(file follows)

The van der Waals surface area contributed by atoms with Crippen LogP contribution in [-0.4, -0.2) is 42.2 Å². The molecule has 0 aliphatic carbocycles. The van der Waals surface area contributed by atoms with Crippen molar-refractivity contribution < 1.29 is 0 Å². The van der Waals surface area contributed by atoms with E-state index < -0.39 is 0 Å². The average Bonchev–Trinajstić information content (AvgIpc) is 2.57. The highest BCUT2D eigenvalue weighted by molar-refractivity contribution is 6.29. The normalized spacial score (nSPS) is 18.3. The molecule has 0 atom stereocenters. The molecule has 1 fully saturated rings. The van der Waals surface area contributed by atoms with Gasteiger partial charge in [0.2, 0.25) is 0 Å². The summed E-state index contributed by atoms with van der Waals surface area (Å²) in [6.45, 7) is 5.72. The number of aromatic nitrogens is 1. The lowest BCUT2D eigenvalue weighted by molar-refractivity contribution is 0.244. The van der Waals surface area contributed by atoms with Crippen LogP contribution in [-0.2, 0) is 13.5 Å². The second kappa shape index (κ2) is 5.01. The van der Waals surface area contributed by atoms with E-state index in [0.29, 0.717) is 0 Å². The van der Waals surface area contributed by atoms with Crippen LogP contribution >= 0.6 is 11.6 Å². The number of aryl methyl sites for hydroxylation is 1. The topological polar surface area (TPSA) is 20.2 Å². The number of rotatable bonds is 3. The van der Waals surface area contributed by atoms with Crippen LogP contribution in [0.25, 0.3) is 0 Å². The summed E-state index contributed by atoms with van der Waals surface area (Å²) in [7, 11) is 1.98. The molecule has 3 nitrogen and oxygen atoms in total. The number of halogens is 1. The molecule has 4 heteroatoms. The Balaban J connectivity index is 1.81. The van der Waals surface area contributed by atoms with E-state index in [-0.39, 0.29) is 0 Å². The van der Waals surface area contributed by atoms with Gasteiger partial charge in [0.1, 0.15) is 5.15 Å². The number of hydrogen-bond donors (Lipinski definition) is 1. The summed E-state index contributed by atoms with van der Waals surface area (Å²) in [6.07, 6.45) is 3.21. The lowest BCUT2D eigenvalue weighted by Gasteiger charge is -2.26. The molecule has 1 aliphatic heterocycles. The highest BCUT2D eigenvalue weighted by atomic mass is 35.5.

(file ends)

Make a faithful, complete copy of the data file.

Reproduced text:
The van der Waals surface area contributed by atoms with Crippen LogP contribution in [-0.4, -0.2) is 42.2 Å². The molecule has 0 aliphatic carbocycles. The van der Waals surface area contributed by atoms with Crippen molar-refractivity contribution < 1.29 is 0 Å². The van der Waals surface area contributed by atoms with E-state index < -0.39 is 0 Å². The average Bonchev–Trinajstić information content (AvgIpc) is 2.57. The highest BCUT2D eigenvalue weighted by molar-refractivity contribution is 6.29. The normalized spacial score (nSPS) is 18.3. The molecule has 0 atom stereocenters. The molecule has 1 fully saturated rings. The van der Waals surface area contributed by atoms with Gasteiger partial charge in [0.2, 0.25) is 0 Å². The summed E-state index contributed by atoms with van der Waals surface area (Å²) in [6.45, 7) is 5.72. The number of aromatic nitrogens is 1. The lowest BCUT2D eigenvalue weighted by molar-refractivity contribution is 0.244. The van der Waals surface area contributed by atoms with Crippen LogP contribution in [-0.2, 0) is 13.5 Å². The second kappa shape index (κ2) is 5.01. The van der Waals surface area contributed by atoms with E-state index in [0.29, 0.717) is 0 Å². The van der Waals surface area contributed by atoms with Crippen LogP contribution >= 0.6 is 11.6 Å². The number of aryl methyl sites for hydroxylation is 1. The topological polar surface area (TPSA) is 20.2 Å². The number of rotatable bonds is 3. The van der Waals surface area contributed by atoms with Crippen LogP contribution in [0.25, 0.3) is 0 Å². The summed E-state index contributed by atoms with van der Waals surface area (Å²) in [7, 11) is 1.98. The molecule has 3 nitrogen and oxygen atoms in total. The number of halogens is 1. The molecule has 4 heteroatoms. The Balaban J connectivity index is 1.81. The van der Waals surface area contributed by atoms with E-state index in [-0.39, 0.29) is 0 Å². The van der Waals surface area contributed by atoms with Gasteiger partial charge in [0.1, 0.15) is 5.15 Å². The number of hydrogen-bond donors (Lipinski definition) is 1. The summed E-state index contributed by atoms with van der Waals surface area (Å²) in [6.07, 6.45) is 3.21. The lowest BCUT2D eigenvalue weighted by Gasteiger charge is -2.26. The molecule has 1 aliphatic heterocycles. The highest BCUT2D eigenvalue weighted by atomic mass is 35.5.